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Convert Device Info to Media Query RRS feed

  • Question

  • User969992919 posted

    Hi,

    I have check the iPhone 6 Plus specifications on apple.com and found the following under the Display section:

    5.5"
    1920-by-1080-pixel resolution at 401 ppi
    

    I want to know how can re-write this in CSS media query format to be something like this:

    @media only screen 
    and (min-device-width : ----px) 
    and (max-device-width : ----px) 
    and (orientation : portrait [OR LANDSCAPE]) 
    and (-webkit-min-device-pixel-ratio : -----)
    


    Thanks,

    Jassim

    Sunday, July 26, 2015 10:34 AM

Answers

  • User281315223 posted

    The media query that was mentioned in your other thread similar to this should be correct as far as targeting the iPhone 6 Plus. Could you consider posting your entire CSS file as there may be some conflicts that are causing some styles to be applied from another media query and not your specific iPhone 6 Plus.

    One approach you could consider adding would be to throw !important behind each of the styles in your iPhone 6 Plus, which would ensure it gets priority if there are other conflicting styles :

    /* iPhone 6 Plus Portrait */
    @media only screen 
        and (min-device-width : 414px) 
        and (max-device-width : 736px) 
        and (orientation : portrait) 
        and (-webkit-min-device-pixel-ratio : 3)
    {
    	h1
    	{
    		font-family: 'Open Sans Condensed', sans-serif !important;
    		font-size: small !important;
    		font-weight: bold !important;
    		padding: 2% 0 !important;
    		margin: 10px 0 !important;
    		color: #FF0000 !important;
    	}
    }
    
    /* iPhone 6 Plus Landscape */
    @media only screen 
        and (min-device-width : 414px) 
        and (max-device-width : 736px) 
        and (orientation : landscape) 
        and (-webkit-min-device-pixel-ratio : 3)
    {
    	h1
    	{
    		font-family: 'Open Sans Condensed', sans-serif !important;
    		font-size: small !important;
    		font-weight: bold !important;
    		padding: 2% 0 !important;
    		margin: 10px 0 !important;
    		color: #FF0000 !important;
    	}
    }

    This really shouldn't be necessary though as I can only imagine that there is just a conflicting style within your CSS.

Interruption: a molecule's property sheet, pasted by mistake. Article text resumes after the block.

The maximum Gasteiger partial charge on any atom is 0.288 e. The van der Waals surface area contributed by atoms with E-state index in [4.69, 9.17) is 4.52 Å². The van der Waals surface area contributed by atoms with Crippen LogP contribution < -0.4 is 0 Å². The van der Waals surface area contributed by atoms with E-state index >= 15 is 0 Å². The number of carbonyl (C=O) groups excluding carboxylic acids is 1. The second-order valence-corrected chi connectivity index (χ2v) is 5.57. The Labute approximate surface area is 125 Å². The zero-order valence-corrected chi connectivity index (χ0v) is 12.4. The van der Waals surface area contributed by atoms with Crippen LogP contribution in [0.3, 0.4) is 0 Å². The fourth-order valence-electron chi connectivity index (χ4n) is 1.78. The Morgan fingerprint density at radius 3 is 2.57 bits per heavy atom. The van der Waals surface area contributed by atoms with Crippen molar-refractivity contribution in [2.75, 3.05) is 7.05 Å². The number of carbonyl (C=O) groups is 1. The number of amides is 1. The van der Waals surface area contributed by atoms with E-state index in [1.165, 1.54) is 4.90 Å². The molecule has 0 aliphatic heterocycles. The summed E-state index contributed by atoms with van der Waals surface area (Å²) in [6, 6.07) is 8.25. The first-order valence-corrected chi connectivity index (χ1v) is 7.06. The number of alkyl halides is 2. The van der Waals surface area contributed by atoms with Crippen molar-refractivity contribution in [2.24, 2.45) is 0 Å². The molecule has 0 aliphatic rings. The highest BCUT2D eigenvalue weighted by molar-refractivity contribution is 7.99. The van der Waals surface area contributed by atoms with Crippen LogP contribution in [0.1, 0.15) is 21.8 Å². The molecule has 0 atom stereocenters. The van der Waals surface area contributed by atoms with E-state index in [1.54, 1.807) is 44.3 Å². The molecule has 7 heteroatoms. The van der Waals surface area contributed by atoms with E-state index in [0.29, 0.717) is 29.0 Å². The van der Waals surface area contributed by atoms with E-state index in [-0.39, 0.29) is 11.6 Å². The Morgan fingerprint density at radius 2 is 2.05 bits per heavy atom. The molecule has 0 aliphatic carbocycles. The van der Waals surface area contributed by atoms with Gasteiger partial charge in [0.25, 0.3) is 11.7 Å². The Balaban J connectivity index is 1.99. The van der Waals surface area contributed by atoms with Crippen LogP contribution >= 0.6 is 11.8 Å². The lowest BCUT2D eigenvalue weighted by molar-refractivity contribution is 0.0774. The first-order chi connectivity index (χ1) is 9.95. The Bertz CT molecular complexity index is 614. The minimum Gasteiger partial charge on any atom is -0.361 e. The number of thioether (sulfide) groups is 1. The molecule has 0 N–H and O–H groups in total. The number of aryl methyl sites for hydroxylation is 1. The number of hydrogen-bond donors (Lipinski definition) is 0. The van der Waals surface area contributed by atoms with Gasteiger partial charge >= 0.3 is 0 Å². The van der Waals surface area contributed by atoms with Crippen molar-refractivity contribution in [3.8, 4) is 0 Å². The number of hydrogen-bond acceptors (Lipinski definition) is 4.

• Marked as answer by Anonymous Thursday, October 7, 2021 12:00 AM
    Sunday, July 26, 2015 10:46 AM
  • User281315223 posted

    I'm not exactly sure, although I believe that the pixel ratio plays a role as well (i.e. it may be something like pixel ratio * pixels) to get the proper resolution. Although this article provides a rather large breakdown on the iPhone 6 which might answer you question in a bit more detail.

    • Marked as answer by Anonymous Thursday, October 7, 2021 12:00 AM
    Sunday, July 26, 2015 11:13 AM
  • User281315223 posted

    It looks like the Samsung style is actually being applied when attempting to emulate an iPhone 4 as seen through the Developer Tools in Chrome below :

    The styles would appear "grayed-out" if they were being overridden by another style. Have you consider using Responsive Design within your application as opposed to manually styling each possible device that you want to target? It would likely save you quite a bit of time and effort as it would group various sizes of devices together and allow you to have a single style that looks good across multiple form factors.

    Depending on your requirements, a responsive web application may be a much easier to implement solution as you'll just have to design a single web application that will run on any device (phone, tablet, desktop) that has a web browser and your users will enjoy the same experience (thanks to Responsive Design). This will allow you to retain your existing appearance and change it for smaller resolutions.

    Consider Responsive Design

    Consider using one of the many Responsive Design Frameworks that are out there for your site, such as the Twitter Bootstrap. Responsive design focuses on making your site easily usable and accessible from basically any resolution and devices available.

    These could fairly easily be integrated into a Web Forms or MVC application and would basically be all that you would need to use : 

    If you don't want to dive into that, you would also always consider using percentages (or viewport calculations) to handle this as well.

    • Marked as answer by Anonymous Thursday, October 7, 2021 12:00 AM
    Monday, July 27, 2015 10:07 AM

All replies

  • User281315223 posted

    The media query that was mentioned in your other thread similar to this should be correct as far as targeting the iPhone 6 Plus. Could you consider posting your entire CSS file as there may be some conflicts that are causing some styles to be applied from another media query and not your specific iPhone 6 Plus.

    One approach you could consider adding would be to throw !important behind each of the styles in your iPhone 6 Plus, which would ensure it gets priority if there are other conflicting styles :

    /* iPhone 6 Plus Portrait */
    @media only screen 
        and (min-device-width : 414px) 
        and (max-device-width : 736px)